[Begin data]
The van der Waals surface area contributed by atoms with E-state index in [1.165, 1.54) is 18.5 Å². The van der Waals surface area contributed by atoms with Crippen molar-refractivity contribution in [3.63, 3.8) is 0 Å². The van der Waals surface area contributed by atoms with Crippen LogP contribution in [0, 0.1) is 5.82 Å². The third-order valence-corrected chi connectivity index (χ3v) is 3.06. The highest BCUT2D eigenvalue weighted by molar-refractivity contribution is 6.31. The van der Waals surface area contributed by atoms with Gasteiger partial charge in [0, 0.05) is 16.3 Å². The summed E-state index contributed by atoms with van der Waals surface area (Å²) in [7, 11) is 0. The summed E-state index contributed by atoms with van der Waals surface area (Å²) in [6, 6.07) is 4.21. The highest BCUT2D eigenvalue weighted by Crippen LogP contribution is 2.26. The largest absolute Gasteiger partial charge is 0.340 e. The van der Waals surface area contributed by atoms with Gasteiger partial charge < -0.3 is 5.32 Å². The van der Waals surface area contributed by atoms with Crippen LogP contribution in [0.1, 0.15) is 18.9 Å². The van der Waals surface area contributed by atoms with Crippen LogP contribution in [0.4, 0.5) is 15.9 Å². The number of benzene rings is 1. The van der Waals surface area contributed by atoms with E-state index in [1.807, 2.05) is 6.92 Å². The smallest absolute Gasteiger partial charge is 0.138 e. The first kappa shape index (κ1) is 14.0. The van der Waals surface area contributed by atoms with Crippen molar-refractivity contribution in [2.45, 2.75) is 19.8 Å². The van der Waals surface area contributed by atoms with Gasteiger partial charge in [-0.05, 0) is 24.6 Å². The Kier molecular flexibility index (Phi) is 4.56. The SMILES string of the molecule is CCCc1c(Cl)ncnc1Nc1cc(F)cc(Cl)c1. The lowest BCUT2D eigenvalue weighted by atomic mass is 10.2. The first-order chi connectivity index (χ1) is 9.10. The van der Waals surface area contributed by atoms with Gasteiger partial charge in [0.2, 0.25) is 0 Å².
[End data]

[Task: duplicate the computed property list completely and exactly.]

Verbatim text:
The van der Waals surface area contributed by atoms with E-state index in [1.165, 1.54) is 18.5 Å². The van der Waals surface area contributed by atoms with Crippen molar-refractivity contribution in [3.63, 3.8) is 0 Å². The van der Waals surface area contributed by atoms with Crippen LogP contribution in [0, 0.1) is 5.82 Å². The third-order valence-corrected chi connectivity index (χ3v) is 3.06. The highest BCUT2D eigenvalue weighted by molar-refractivity contribution is 6.31. The van der Waals surface area contributed by atoms with Gasteiger partial charge in [0, 0.05) is 16.3 Å². The summed E-state index contributed by atoms with van der Waals surface area (Å²) in [7, 11) is 0. The summed E-state index contributed by atoms with van der Waals surface area (Å²) in [6, 6.07) is 4.21. The highest BCUT2D eigenvalue weighted by Crippen LogP contribution is 2.26. The largest absolute Gasteiger partial charge is 0.340 e. The van der Waals surface area contributed by atoms with Gasteiger partial charge < -0.3 is 5.32 Å². The van der Waals surface area contributed by atoms with Crippen LogP contribution in [0.1, 0.15) is 18.9 Å². The van der Waals surface area contributed by atoms with Crippen LogP contribution in [0.4, 0.5) is 15.9 Å². The number of benzene rings is 1. The van der Waals surface area contributed by atoms with E-state index in [1.807, 2.05) is 6.92 Å². The smallest absolute Gasteiger partial charge is 0.138 e. The first kappa shape index (κ1) is 14.0. The van der Waals surface area contributed by atoms with Crippen molar-refractivity contribution in [2.45, 2.75) is 19.8 Å². The van der Waals surface area contributed by atoms with Gasteiger partial charge in [-0.05, 0) is 24.6 Å². The Kier molecular flexibility index (Phi) is 4.56. The SMILES string of the molecule is CCCc1c(Cl)ncnc1Nc1cc(F)cc(Cl)c1. The lowest BCUT2D eigenvalue weighted by atomic mass is 10.2. The first-order chi connectivity index (χ1) is 9.10. The van der Waals surface area contributed by atoms with Gasteiger partial charge in [0.2, 0.25) is 0 Å².